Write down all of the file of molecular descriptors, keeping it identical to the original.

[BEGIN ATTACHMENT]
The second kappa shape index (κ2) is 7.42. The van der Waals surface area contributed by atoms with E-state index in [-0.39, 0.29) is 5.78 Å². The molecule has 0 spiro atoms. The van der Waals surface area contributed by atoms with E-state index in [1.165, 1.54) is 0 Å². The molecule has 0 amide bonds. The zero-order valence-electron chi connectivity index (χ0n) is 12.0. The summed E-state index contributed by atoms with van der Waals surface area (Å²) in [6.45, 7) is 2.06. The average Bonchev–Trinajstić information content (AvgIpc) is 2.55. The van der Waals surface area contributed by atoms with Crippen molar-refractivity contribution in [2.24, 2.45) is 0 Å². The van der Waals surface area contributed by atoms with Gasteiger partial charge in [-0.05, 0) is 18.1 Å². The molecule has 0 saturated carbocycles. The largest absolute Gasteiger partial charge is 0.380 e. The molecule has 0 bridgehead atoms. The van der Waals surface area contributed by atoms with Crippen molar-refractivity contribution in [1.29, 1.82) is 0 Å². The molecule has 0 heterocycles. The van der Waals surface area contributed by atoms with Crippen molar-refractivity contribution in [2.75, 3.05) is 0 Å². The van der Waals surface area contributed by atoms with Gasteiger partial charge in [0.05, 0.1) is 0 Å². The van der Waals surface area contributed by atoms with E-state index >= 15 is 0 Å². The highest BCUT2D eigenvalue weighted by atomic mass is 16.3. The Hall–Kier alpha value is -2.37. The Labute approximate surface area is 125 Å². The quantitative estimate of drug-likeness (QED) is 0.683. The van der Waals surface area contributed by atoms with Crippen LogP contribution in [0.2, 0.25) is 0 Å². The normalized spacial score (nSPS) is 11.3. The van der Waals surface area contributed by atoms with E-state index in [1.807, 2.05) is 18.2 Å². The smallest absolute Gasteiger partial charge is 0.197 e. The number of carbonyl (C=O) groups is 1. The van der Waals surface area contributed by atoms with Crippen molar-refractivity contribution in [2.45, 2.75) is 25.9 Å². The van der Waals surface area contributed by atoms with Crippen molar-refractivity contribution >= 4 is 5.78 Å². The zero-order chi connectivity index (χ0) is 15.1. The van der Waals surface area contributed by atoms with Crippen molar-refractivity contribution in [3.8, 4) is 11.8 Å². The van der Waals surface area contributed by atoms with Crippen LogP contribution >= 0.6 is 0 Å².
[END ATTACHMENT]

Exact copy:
The second kappa shape index (κ2) is 7.42. The van der Waals surface area contributed by atoms with E-state index in [-0.39, 0.29) is 5.78 Å². The molecule has 0 spiro atoms. The van der Waals surface area contributed by atoms with E-state index in [1.165, 1.54) is 0 Å². The molecule has 0 amide bonds. The zero-order valence-electron chi connectivity index (χ0n) is 12.0. The summed E-state index contributed by atoms with van der Waals surface area (Å²) in [6.45, 7) is 2.06. The average Bonchev–Trinajstić information content (AvgIpc) is 2.55. The van der Waals surface area contributed by atoms with Crippen molar-refractivity contribution in [2.24, 2.45) is 0 Å². The van der Waals surface area contributed by atoms with Gasteiger partial charge in [-0.05, 0) is 18.1 Å². The molecule has 0 saturated carbocycles. The largest absolute Gasteiger partial charge is 0.380 e. The molecule has 0 bridgehead atoms. The van der Waals surface area contributed by atoms with Crippen molar-refractivity contribution in [1.29, 1.82) is 0 Å². The molecule has 0 heterocycles. The van der Waals surface area contributed by atoms with Crippen molar-refractivity contribution in [2.75, 3.05) is 0 Å². The van der Waals surface area contributed by atoms with Gasteiger partial charge in [0.05, 0.1) is 0 Å². The van der Waals surface area contributed by atoms with E-state index >= 15 is 0 Å². The highest BCUT2D eigenvalue weighted by atomic mass is 16.3. The Hall–Kier alpha value is -2.37. The Labute approximate surface area is 125 Å². The quantitative estimate of drug-likeness (QED) is 0.683. The van der Waals surface area contributed by atoms with Crippen LogP contribution in [0.2, 0.25) is 0 Å². The normalized spacial score (nSPS) is 11.3. The van der Waals surface area contributed by atoms with E-state index in [1.807, 2.05) is 18.2 Å². The smallest absolute Gasteiger partial charge is 0.197 e. The number of carbonyl (C=O) groups is 1. The van der Waals surface area contributed by atoms with Crippen molar-refractivity contribution in [2.45, 2.75) is 25.9 Å². The van der Waals surface area contributed by atoms with Crippen molar-refractivity contribution >= 4 is 5.78 Å². The zero-order chi connectivity index (χ0) is 15.1. The van der Waals surface area contributed by atoms with Crippen molar-refractivity contribution in [3.8, 4) is 11.8 Å². The van der Waals surface area contributed by atoms with Crippen LogP contribution >= 0.6 is 0 Å².